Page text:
Hyperkalemia: serum value of >6 mEq/LNervous System : ParaesthesiaNeuromuscular: Muscle twitching, muscle weakness, paralysisCardiovascular : Bradycardia, Cardiac arrest
Electrolyte ImbalancesCALCIUM :8.5-10.5 mg/dl or 4.5-5.8 mEq/L Functions •Formation of bone and teeth •Contraction of muscle •Blood coagulation •Blocks sodium transport into the cell •Transmission of nervous impulses
•Hypocalcemia •Hypercalcemia<0.9 mmo/L ionized Calcium >12 mg/dL total Calcium or >1.5 mmol/L ionized Calcium•-Nervous System •-Neurological Manifestation • Paraesthesia • lethargy, confusion, coma•-Muscular System •-Skeletal Manifestations • Tetany, Laryngeal • deep bone pain; fractures • spasms •-Renal Manifestations:stones•-Cardiovascular System •-Gastrointestinal • congestive heart Manifestations failure • Constipation;anorexia • decreased cardiac • Nausea and Vomiting • output •-Cardiovascular Manifestations • cardiac • Shortened QT interval, dysrhythmias •Bradycardia • Cardiac arrest
"the excessive loss of water and electrolytes from the body“ can be caused by losing too much fluid, not drinking enough water or fluids, or both.
Infantsand children are more susceptible to dehydration than adults because of their smaller body weights and higher turnover of water and electrolytes. So are the elderly and those with illnesses
dehydration occurs when losses are not replaced adequately and a deficit of water and electrolytes develop. These may occur in Vomiting or diarrhea Presence of an acute illness where there is loss of appetite and vomiting: Pneumonia DHF Other Acute Ilnesses Excessive urine output, such as with uncontrolled diabetes or diuretic use Excessive sweating (sports) Burns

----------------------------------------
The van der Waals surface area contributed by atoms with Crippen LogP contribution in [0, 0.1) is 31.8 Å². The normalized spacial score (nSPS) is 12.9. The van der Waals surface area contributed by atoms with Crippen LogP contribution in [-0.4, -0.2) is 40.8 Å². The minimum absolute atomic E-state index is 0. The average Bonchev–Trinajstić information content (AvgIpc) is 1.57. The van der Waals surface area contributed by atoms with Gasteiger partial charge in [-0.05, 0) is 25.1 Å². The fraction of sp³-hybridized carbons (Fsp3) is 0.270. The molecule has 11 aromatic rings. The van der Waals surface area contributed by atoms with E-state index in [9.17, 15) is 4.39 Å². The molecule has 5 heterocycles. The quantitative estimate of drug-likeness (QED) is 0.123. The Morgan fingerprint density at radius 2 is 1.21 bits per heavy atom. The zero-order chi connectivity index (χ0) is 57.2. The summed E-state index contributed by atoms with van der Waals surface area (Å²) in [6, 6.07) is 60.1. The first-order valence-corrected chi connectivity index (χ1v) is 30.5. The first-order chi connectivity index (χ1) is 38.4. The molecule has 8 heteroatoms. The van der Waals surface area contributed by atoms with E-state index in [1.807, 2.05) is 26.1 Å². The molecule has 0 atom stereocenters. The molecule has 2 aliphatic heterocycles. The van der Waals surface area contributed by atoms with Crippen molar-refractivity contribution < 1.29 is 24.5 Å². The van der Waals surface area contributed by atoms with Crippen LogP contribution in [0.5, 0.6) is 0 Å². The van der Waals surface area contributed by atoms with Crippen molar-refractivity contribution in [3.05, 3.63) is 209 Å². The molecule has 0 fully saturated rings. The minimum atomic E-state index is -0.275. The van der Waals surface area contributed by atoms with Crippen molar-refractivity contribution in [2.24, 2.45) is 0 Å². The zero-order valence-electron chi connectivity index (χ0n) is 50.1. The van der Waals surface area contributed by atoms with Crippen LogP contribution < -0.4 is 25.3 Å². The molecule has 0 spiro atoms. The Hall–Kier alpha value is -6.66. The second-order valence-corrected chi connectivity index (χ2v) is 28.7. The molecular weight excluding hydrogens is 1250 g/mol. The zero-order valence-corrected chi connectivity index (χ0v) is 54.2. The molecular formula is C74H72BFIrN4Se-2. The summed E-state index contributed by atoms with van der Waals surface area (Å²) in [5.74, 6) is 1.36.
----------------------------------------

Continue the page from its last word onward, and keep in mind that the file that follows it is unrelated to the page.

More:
Since diarrhea and vomiting are the most common causes of dehydration in children, the volume of fluid loss may vary from 5 ml/kg (normal) to 200 ml/kg Concentration of electrolytes lost also varies NaCl and K are the most common electrolytes lost through stools
In order to diagnose the type of dehydration, you need to know the History and you must do a thorough physical examination We classify type of dehydration depending on the amount of water and electrolytes lost These are reflected by the signs and symptoms the child will present
Dehydration is classified as no dehydration, some dehydration, or severe dehydration based on how much of the bodys fluid is lost or not replenished. When severe, dehydration is a life-threatening emergency
Assesment of Dehydration Graded according to the signs and symptoms that reflect the amount of fluid lost. There are usually no signs or symptoms in the early stages As dehydration increases, signs and symptoms develop. Initially, thirst, restlessness, irritability, decreased skin turgor, sunken eyes and sunken fontanelles. As more losses occur, these effects become more pronounced.
Signs of hypovolemic shock (SEQUELAE)1. diminished sensorium (lethargy)2. Lack of urine output3. Cool moist extremities4. A rapid and feeble pulse5. Decreased BP6. Peripheral cyanosis7. DEATH.
MAINTENANCE REQUIREMENTSHOLIDAY-SEGAR METHODBODY SURFACE AREA METHOD
HOLIDAY-SEGAR METHODEstimates caloric expenditure in fixed weight categoriesAssumption 100 cal metabolized : 100 mL waterNot suitable for neonates < 14 days Overestimates fluid needs
HOLIDAY-SEGAR METHOD BODY ml/kg/day ml/kg/hr Electrolytes WEIGHT (mEq/100ml fluid)First 10 kg 100 4 Na+ 3Second 10 kg 50 2 Cl- 2Each additional 20 1 K+ 2kg
BODY SURFACE AREA METHODAssumption: caloric expenditure is related to BSANot used in children < 10 kg
BSA METHOD STANDARD VALUES FOR USE IN BODY SURFACE AREA METHODComponent ValuesWater 1500 ml/m2/24 hrsNa+ 30-50 mEq/m2/24 hrsK+ 20-40 mEq/m2/24 hrs
BSA FormulaSurface area (m2) = ht (cm) x wt (kg) 3600
ICF & ECF COMPARTMENTSIn dehydration, there are variable losses from the extracellular and intracellular compartmentsPercentage of deficit is based on total duration of illness
Sources: Fluids & Electrolytes, Lippincott Williams & Wilkins Fluids & Electrolytes, Walters Kluwer Nelson’s Texbook of Pediatrics WHO department of child and adolescent development (Medline Plus) http://www.nlm.nih.gov/MEDLINEPLUS/ency/articl e/000982.htm